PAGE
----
Royal Enfield has long been a brand admired and cherished in India. The Ambassador, produced by Hindustan motors, was also widely revered. Nitika Parekh looks at the history of each brand to understand why one thrived, while the other failed.
They were the icons of their times and everyone wanted to own one.
They were preferred by the military and elite—only dreamt of by commoners.
They belonged to the golden age of British motoring and began their brand battle in the late 1950s in India.
Their aficionados still have enormous respect for the brands and the experiences they provide.
And yet, Royal Enfield emerged triumphant and produces motorcycles even today, while the Ambassador, a car produced by Hindustan motors, lost the brand battle and was eventually retired.
As participants in an agility race to resonate with modern consumers, why did one brand succeed while the other failed?
Consumers expect agility
Today, customers know what they want. Information is shared in a spilt second with a single click or a tap. Some brands have leveraged this drastic shift in communication to help them thrive, while others have tried to do so, but to no avail. Still other brands have perished without trying to adapt at all.
Landor has been keeping tabs on this trend by talking to millennials and analyzing businesses to understand which brand actions are resulting in business gains. We found that the most successful companies are those that take advantage of “The Agility Paradox,” balancing multiple seemingly contradictory behaviors to fulfill complex consumer expectations. These brands are able to clearly define and be true to their purpose, while at the same time looking for ways to innovate and reinvent themselves. There are six key behaviors that agile brands must manage—being principled, adaptive, global, open, multichannel, and responsible.
As we think about brand agility, let’s consider the example of Royal Enfield versus the Ambassador. The six behaviors of agile brands highlight why Royal Enfield survived the test of time while the Ambassador disappeared from the streets of India and was ultimately left behind.
A principled brand stands for something that its customers can relate to, offering a primary reason to buy that particular brand.
Royal Enfield took advantage of this: It created an identity around being built for consumers that are passionate about riding and adventure. The brand stays true to this core belief and efficiently communicates its message across consumer touchpoints. Everything that the brand says or does links back to its identity and belief system.
The Ambassador, meanwhile, couldn’t find its sense of self. Being one of only two cars made in India until the 1980s, Indians used to feel a sense of pride from owning an Ambassador. But the brand couldn’t translate this legacy forward in a competitive modern market, leading to its eventual demise.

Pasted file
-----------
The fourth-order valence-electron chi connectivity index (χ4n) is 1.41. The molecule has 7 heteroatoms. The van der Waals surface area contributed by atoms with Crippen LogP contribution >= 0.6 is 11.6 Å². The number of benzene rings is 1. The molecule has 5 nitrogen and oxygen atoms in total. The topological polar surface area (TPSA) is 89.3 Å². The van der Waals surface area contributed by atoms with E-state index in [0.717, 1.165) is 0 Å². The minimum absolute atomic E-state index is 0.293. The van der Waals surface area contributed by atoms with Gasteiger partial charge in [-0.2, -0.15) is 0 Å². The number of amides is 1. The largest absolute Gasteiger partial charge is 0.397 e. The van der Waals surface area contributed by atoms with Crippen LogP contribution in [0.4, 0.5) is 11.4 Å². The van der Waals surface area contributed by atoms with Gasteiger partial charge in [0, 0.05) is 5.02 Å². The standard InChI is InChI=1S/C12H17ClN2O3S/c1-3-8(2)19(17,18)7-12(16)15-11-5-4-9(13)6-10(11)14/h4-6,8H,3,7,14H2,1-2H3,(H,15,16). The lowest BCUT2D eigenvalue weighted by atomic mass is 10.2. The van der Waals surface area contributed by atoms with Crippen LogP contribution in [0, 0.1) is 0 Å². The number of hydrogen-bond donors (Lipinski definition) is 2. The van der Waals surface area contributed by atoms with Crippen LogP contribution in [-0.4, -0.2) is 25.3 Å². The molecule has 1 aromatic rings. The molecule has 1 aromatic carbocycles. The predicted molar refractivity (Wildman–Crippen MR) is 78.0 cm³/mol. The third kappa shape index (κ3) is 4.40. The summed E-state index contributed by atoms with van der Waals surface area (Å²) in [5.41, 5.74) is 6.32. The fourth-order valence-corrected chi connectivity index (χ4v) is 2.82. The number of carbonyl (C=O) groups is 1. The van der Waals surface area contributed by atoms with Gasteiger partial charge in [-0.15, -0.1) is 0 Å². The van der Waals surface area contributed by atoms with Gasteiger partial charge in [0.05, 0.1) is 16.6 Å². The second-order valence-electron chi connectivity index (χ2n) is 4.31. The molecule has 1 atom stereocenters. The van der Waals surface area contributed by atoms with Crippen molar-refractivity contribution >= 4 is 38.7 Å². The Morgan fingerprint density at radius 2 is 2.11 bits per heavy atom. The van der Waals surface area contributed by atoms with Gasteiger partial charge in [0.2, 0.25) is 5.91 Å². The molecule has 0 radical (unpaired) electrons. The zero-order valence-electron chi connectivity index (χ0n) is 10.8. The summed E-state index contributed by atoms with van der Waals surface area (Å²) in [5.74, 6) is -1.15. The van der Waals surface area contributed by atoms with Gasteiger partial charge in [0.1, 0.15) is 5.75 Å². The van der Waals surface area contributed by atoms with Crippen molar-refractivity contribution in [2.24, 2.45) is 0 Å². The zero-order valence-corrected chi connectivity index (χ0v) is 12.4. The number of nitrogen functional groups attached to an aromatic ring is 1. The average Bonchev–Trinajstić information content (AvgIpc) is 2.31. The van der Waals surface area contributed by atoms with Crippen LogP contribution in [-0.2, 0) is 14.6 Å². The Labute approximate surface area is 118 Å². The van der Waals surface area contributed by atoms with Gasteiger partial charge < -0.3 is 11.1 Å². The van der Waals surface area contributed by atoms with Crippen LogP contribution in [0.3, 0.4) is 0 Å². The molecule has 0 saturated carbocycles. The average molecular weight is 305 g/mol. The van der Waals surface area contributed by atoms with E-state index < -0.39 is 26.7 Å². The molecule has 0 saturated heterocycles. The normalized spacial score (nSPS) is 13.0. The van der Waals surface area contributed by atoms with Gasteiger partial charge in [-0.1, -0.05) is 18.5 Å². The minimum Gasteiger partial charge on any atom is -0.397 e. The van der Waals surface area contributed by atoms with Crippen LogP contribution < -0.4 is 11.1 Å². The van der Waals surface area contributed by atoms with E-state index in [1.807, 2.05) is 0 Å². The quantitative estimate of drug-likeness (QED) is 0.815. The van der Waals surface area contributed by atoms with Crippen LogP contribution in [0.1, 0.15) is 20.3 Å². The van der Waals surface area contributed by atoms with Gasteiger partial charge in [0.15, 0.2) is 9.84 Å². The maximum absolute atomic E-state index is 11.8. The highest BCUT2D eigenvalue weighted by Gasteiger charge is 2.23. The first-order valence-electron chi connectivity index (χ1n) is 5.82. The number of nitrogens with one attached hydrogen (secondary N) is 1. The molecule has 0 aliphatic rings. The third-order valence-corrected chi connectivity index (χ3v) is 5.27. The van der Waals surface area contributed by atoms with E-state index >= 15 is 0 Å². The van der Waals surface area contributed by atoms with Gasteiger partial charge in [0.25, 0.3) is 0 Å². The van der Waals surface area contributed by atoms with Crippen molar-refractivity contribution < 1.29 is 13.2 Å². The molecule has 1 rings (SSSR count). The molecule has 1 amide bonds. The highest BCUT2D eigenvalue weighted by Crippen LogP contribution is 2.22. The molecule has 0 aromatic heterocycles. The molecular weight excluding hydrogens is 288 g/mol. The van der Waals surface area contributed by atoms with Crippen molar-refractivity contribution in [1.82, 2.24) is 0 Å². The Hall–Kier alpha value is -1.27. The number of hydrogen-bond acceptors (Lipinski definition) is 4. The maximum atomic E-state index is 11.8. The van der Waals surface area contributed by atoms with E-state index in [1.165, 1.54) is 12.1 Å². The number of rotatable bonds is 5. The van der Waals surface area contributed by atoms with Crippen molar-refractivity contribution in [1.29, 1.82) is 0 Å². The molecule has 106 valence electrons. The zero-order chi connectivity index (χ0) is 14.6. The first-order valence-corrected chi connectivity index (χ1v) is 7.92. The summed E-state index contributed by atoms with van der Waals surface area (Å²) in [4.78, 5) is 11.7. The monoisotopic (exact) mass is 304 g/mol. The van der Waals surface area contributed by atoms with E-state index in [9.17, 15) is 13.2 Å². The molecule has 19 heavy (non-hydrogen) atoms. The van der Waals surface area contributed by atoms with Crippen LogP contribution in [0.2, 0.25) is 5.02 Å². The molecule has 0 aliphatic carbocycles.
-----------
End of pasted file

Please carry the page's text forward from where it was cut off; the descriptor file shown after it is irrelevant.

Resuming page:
Change is the only constant, and to survive in today’s world, brands need to adapt to current times.
Knowing that efficiency and technology were imperative for its success, Royal Enfield adapted its manufacturing plant to be completely automated. As a nod to its history, it preserved one unique product feature—continuing to hand-draw the stripes on the fuel tank of the Royal Enfield Bullet. By leveraging state-of-the-art technology, Royal Enfield creates innovative bike designs that meet modern customer demands.
From the days of the Landmaster in the 1950s to those of the Encore in 2013, Hindustan Motors, the maker of the Ambassador, has made only slight changes to its car designs, regardless of model. Its unsuccessful attempt to market a transport vehicle called the Trekker reinforces the reasons for the Ambassador’s failure—the company’s lack of adaptation prevented both cars from being relevant to consumers, irrespective of the brand’s strong cultural ties to India’s history.
A brand does not have to expand to all corners of the world to be global, but taking inspiration from the world can help it establish strength and relevancy.
Royal Enfield was brought to India from the United Kingdom to serve the needs of the Indian military. It came to believe that it would only be able to understand its customers by getting close to them, so it set up a wide network of stores and dealerships in towns and cities across India and around the world.